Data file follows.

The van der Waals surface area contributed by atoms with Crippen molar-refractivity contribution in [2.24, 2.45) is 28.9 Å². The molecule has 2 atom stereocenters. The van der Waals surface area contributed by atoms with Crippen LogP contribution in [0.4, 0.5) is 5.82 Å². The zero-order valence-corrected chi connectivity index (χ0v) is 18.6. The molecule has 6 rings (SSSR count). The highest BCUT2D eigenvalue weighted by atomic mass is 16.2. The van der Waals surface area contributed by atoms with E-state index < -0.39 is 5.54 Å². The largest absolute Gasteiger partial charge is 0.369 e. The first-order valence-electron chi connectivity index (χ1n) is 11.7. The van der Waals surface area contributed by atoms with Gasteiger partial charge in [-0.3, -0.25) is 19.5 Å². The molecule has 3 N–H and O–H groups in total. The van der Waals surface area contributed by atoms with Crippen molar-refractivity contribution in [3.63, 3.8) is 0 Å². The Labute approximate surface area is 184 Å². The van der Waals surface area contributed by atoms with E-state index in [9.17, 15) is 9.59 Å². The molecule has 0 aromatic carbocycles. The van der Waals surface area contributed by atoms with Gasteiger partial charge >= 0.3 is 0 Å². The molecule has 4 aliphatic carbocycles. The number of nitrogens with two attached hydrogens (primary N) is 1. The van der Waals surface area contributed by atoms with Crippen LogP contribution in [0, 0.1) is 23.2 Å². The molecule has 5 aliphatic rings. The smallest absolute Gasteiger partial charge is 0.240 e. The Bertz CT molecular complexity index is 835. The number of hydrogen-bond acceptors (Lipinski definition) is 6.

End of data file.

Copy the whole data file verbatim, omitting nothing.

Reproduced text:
The van der Waals surface area contributed by atoms with Crippen molar-refractivity contribution in [2.24, 2.45) is 28.9 Å². The molecule has 2 atom stereocenters. The van der Waals surface area contributed by atoms with Crippen LogP contribution in [0.4, 0.5) is 5.82 Å². The zero-order valence-corrected chi connectivity index (χ0v) is 18.6. The molecule has 6 rings (SSSR count). The highest BCUT2D eigenvalue weighted by atomic mass is 16.2. The van der Waals surface area contributed by atoms with E-state index < -0.39 is 5.54 Å². The largest absolute Gasteiger partial charge is 0.369 e. The first-order valence-electron chi connectivity index (χ1n) is 11.7. The van der Waals surface area contributed by atoms with Gasteiger partial charge in [-0.3, -0.25) is 19.5 Å². The molecule has 3 N–H and O–H groups in total. The van der Waals surface area contributed by atoms with Crippen molar-refractivity contribution in [3.63, 3.8) is 0 Å². The Labute approximate surface area is 184 Å². The van der Waals surface area contributed by atoms with E-state index in [9.17, 15) is 9.59 Å². The molecule has 0 aromatic carbocycles. The van der Waals surface area contributed by atoms with Gasteiger partial charge >= 0.3 is 0 Å². The molecule has 4 aliphatic carbocycles. The number of nitrogens with two attached hydrogens (primary N) is 1. The van der Waals surface area contributed by atoms with Crippen LogP contribution in [0, 0.1) is 23.2 Å². The molecule has 5 aliphatic rings. The smallest absolute Gasteiger partial charge is 0.240 e. The Bertz CT molecular complexity index is 835. The number of hydrogen-bond acceptors (Lipinski definition) is 6.